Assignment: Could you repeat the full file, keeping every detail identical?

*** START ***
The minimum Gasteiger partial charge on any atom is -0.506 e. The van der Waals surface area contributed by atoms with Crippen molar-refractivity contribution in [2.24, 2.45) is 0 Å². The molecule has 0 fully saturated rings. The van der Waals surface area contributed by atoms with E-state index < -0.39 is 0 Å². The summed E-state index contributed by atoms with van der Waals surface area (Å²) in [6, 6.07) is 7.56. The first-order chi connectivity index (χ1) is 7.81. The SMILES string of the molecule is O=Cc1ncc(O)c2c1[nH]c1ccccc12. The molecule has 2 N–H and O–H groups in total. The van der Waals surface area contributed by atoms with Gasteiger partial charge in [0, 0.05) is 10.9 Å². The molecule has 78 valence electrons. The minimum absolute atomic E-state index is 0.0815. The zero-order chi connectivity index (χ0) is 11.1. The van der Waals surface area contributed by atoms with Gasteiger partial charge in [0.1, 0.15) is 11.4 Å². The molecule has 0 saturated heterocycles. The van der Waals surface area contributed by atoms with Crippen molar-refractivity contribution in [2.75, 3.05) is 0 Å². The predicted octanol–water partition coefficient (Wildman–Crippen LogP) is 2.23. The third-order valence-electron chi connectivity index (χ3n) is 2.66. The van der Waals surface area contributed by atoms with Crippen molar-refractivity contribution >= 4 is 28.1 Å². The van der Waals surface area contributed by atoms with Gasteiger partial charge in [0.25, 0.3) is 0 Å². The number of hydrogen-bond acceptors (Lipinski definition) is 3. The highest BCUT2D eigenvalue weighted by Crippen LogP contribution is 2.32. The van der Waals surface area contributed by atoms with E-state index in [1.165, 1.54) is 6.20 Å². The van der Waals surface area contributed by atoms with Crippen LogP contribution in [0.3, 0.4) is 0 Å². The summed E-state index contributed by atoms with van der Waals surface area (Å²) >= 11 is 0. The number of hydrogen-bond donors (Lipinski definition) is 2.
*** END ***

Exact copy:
The minimum Gasteiger partial charge on any atom is -0.506 e. The van der Waals surface area contributed by atoms with Crippen molar-refractivity contribution in [2.24, 2.45) is 0 Å². The molecule has 0 fully saturated rings. The van der Waals surface area contributed by atoms with E-state index < -0.39 is 0 Å². The summed E-state index contributed by atoms with van der Waals surface area (Å²) in [6, 6.07) is 7.56. The first-order chi connectivity index (χ1) is 7.81. The SMILES string of the molecule is O=Cc1ncc(O)c2c1[nH]c1ccccc12. The molecule has 2 N–H and O–H groups in total. The van der Waals surface area contributed by atoms with Gasteiger partial charge in [0, 0.05) is 10.9 Å². The molecule has 78 valence electrons. The minimum absolute atomic E-state index is 0.0815. The zero-order chi connectivity index (χ0) is 11.1. The van der Waals surface area contributed by atoms with Gasteiger partial charge in [0.1, 0.15) is 11.4 Å². The molecule has 0 saturated heterocycles. The van der Waals surface area contributed by atoms with Crippen molar-refractivity contribution in [2.75, 3.05) is 0 Å². The predicted octanol–water partition coefficient (Wildman–Crippen LogP) is 2.23. The third-order valence-electron chi connectivity index (χ3n) is 2.66. The van der Waals surface area contributed by atoms with Crippen molar-refractivity contribution >= 4 is 28.1 Å². The van der Waals surface area contributed by atoms with Gasteiger partial charge in [0.25, 0.3) is 0 Å². The number of hydrogen-bond acceptors (Lipinski definition) is 3. The highest BCUT2D eigenvalue weighted by Crippen LogP contribution is 2.32. The van der Waals surface area contributed by atoms with E-state index in [1.165, 1.54) is 6.20 Å². The van der Waals surface area contributed by atoms with Crippen LogP contribution in [0.3, 0.4) is 0 Å². The summed E-state index contributed by atoms with van der Waals surface area (Å²) >= 11 is 0. The number of hydrogen-bond donors (Lipinski definition) is 2.